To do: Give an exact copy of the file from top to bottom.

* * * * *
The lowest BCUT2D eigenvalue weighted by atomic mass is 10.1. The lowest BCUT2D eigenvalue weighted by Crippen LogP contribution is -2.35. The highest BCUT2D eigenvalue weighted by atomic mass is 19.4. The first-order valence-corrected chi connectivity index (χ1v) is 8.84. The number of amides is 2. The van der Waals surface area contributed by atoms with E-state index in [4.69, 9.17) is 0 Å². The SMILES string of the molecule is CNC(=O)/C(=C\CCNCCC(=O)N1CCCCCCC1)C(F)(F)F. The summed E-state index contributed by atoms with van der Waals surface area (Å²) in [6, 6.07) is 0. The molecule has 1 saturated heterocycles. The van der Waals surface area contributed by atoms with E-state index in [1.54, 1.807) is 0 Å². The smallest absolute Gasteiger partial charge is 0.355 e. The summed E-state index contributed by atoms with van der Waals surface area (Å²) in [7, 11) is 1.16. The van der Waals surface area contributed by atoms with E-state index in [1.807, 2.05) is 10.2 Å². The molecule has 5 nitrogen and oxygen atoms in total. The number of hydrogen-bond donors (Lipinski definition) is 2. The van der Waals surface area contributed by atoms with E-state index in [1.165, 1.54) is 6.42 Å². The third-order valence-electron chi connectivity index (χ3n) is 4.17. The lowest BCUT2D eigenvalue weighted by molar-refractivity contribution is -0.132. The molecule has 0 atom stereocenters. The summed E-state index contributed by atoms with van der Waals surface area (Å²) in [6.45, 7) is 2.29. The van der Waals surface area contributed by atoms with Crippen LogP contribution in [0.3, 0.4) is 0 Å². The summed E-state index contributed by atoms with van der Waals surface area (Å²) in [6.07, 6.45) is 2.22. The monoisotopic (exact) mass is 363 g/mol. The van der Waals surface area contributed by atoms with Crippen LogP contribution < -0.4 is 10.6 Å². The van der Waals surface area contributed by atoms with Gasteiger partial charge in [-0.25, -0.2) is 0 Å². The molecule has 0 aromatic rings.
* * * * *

The lowest BCUT2D eigenvalue weighted by atomic mass is 10.1. The lowest BCUT2D eigenvalue weighted by Crippen LogP contribution is -2.35. The highest BCUT2D eigenvalue weighted by atomic mass is 19.4. The first-order valence-corrected chi connectivity index (χ1v) is 8.84. The number of amides is 2. The van der Waals surface area contributed by atoms with E-state index in [4.69, 9.17) is 0 Å². The SMILES string of the molecule is CNC(=O)/C(=C\CCNCCC(=O)N1CCCCCCC1)C(F)(F)F. The summed E-state index contributed by atoms with van der Waals surface area (Å²) in [6, 6.07) is 0. The molecule has 1 saturated heterocycles. The van der Waals surface area contributed by atoms with E-state index in [1.54, 1.807) is 0 Å². The smallest absolute Gasteiger partial charge is 0.355 e. The summed E-state index contributed by atoms with van der Waals surface area (Å²) in [7, 11) is 1.16. The van der Waals surface area contributed by atoms with E-state index in [1.807, 2.05) is 10.2 Å². The molecule has 5 nitrogen and oxygen atoms in total. The number of hydrogen-bond donors (Lipinski definition) is 2. The van der Waals surface area contributed by atoms with E-state index in [1.165, 1.54) is 6.42 Å². The third-order valence-electron chi connectivity index (χ3n) is 4.17. The lowest BCUT2D eigenvalue weighted by molar-refractivity contribution is -0.132. The molecule has 0 atom stereocenters. The summed E-state index contributed by atoms with van der Waals surface area (Å²) in [6.45, 7) is 2.29. The van der Waals surface area contributed by atoms with Crippen LogP contribution in [0.3, 0.4) is 0 Å². The summed E-state index contributed by atoms with van der Waals surface area (Å²) in [6.07, 6.45) is 2.22. The monoisotopic (exact) mass is 363 g/mol. The van der Waals surface area contributed by atoms with Crippen LogP contribution < -0.4 is 10.6 Å². The van der Waals surface area contributed by atoms with Gasteiger partial charge in [-0.25, -0.2) is 0 Å². The molecule has 0 aromatic rings.